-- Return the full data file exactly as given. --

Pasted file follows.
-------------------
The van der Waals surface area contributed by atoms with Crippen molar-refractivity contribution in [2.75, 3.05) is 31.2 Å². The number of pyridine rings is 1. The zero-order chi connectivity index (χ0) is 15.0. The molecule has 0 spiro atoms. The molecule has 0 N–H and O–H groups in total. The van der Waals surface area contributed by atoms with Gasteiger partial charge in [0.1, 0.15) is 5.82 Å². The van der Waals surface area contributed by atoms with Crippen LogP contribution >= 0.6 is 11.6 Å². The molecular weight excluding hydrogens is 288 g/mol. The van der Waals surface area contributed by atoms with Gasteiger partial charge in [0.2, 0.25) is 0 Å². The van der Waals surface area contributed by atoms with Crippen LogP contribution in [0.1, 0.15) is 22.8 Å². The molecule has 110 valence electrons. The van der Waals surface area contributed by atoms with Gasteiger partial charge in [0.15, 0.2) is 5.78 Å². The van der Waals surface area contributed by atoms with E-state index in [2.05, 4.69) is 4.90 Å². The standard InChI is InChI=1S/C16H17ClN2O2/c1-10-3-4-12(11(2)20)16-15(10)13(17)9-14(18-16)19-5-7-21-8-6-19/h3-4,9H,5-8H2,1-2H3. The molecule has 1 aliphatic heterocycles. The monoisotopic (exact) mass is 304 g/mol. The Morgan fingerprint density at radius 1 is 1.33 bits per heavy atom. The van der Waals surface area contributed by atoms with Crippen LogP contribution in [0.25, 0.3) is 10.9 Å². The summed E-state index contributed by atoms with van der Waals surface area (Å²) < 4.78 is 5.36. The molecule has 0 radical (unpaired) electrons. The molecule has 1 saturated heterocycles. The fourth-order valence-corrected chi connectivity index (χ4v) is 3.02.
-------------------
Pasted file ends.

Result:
The van der Waals surface area contributed by atoms with Crippen molar-refractivity contribution in [2.75, 3.05) is 31.2 Å². The number of pyridine rings is 1. The zero-order chi connectivity index (χ0) is 15.0. The molecule has 0 spiro atoms. The molecule has 0 N–H and O–H groups in total. The van der Waals surface area contributed by atoms with Gasteiger partial charge in [0.1, 0.15) is 5.82 Å². The van der Waals surface area contributed by atoms with Crippen LogP contribution >= 0.6 is 11.6 Å². The molecular weight excluding hydrogens is 288 g/mol. The van der Waals surface area contributed by atoms with Gasteiger partial charge in [0.2, 0.25) is 0 Å². The van der Waals surface area contributed by atoms with Crippen LogP contribution in [0.1, 0.15) is 22.8 Å². The molecule has 110 valence electrons. The van der Waals surface area contributed by atoms with Gasteiger partial charge in [0.15, 0.2) is 5.78 Å². The van der Waals surface area contributed by atoms with E-state index in [2.05, 4.69) is 4.90 Å². The standard InChI is InChI=1S/C16H17ClN2O2/c1-10-3-4-12(11(2)20)16-15(10)13(17)9-14(18-16)19-5-7-21-8-6-19/h3-4,9H,5-8H2,1-2H3. The molecule has 1 aliphatic heterocycles. The monoisotopic (exact) mass is 304 g/mol. The Morgan fingerprint density at radius 1 is 1.33 bits per heavy atom. The van der Waals surface area contributed by atoms with Crippen LogP contribution in [0.25, 0.3) is 10.9 Å². The summed E-state index contributed by atoms with van der Waals surface area (Å²) < 4.78 is 5.36. The molecule has 0 radical (unpaired) electrons. The molecule has 1 saturated heterocycles. The fourth-order valence-corrected chi connectivity index (χ4v) is 3.02.